*Corresponding author, Deutsche Bundesbank, Economic Research Centre and University of Pittsburgh, European Union Center, Wilhelm-Epstein-Str. 14, 60431 Frankfurt, firstname.lastname@example.org. We thank Markus Kolb for providing us with the capital market data, André Harms for relevant information in detail on these data, and Alexander Schulz for significant help with the liquidity measure. Ben Craig, Jürgen Hamker, Wolfgang Lemke, Heinz Herrmann, Alexander Schulz, Dan Stegarescu and Karsten Wendorff, seminar participants at the Verein für Socialpolitik and the Max Planck Institute for research on collective goods provided invaluable comments and discussions. Remaining errors are ours. The opinions expressed in this paper do not necessarily represent the views of the Deutsche Bundesbank or its staff.
Moral Hazard and Bail-Out in Fiscal Federations: Evidence for the German Länder
Article first published online: 17 JUL 2008
© 2008 The Authors. Journal compilation © 2008 Blackwell Publishing Ltd
Volume 61, Issue 3, pages 425–446, August 2008
How to Cite
Heppke-Falk, K. H. and Wolff, G. B. (2008), Moral Hazard and Bail-Out in Fiscal Federations: Evidence for the German Länder. Kyklos, 61: 425–446. doi: 10.1111/j.1467-6435.2008.00411.x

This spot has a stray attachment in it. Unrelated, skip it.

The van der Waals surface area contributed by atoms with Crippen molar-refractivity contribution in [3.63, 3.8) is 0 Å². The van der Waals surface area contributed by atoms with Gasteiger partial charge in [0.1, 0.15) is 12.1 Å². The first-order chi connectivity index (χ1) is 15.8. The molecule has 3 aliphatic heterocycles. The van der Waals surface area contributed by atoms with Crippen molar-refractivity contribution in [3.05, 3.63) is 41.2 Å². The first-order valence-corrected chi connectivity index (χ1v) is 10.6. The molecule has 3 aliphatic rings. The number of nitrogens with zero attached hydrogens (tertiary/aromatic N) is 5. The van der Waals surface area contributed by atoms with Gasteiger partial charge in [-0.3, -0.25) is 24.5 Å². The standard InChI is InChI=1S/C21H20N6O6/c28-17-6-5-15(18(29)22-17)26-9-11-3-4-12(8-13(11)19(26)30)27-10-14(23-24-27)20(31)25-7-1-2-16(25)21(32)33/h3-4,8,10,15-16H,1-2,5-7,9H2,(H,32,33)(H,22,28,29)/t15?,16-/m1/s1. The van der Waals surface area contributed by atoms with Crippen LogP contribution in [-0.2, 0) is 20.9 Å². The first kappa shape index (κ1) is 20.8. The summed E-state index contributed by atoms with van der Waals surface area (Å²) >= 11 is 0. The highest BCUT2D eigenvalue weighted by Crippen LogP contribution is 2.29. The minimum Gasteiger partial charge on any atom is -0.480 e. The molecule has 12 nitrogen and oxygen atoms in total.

- Issue published online: 17 JUL 2008
- Article first published online: 17 JUL 2008
We identify investor moral hazard in the German fiscal federation. Our identification strategy is based on a variable, which was used by the German Federal Constitutional Court as an indicator to determine eligibility of two German states (Länder) to a bail-out, the interest payments-to-revenue ratio. While risk premia measured in the German sub-national bond market react significantly to the relative debt level of a state (Land), we also find that a larger interest payments-to-revenue ratio counter-intuitively lowers risk premia significantly. Furthermore, with increasing values the risk premia decrease more strongly. This is evidence of investor moral hazard, because a larger indicator value increases the likelihood of receiving a bail-out payment. Our findings are robust to a variety of sample changes. In addition, we provide a case study of the recent Federal Constitutional Court ruling on the Land Berlin, which had filed for additional federal funds. The negative response of the court did not lead to a change in financial markets' bail-out expectations. In sum, our results indicate significant investor moral hazard in the sub-national German bond market.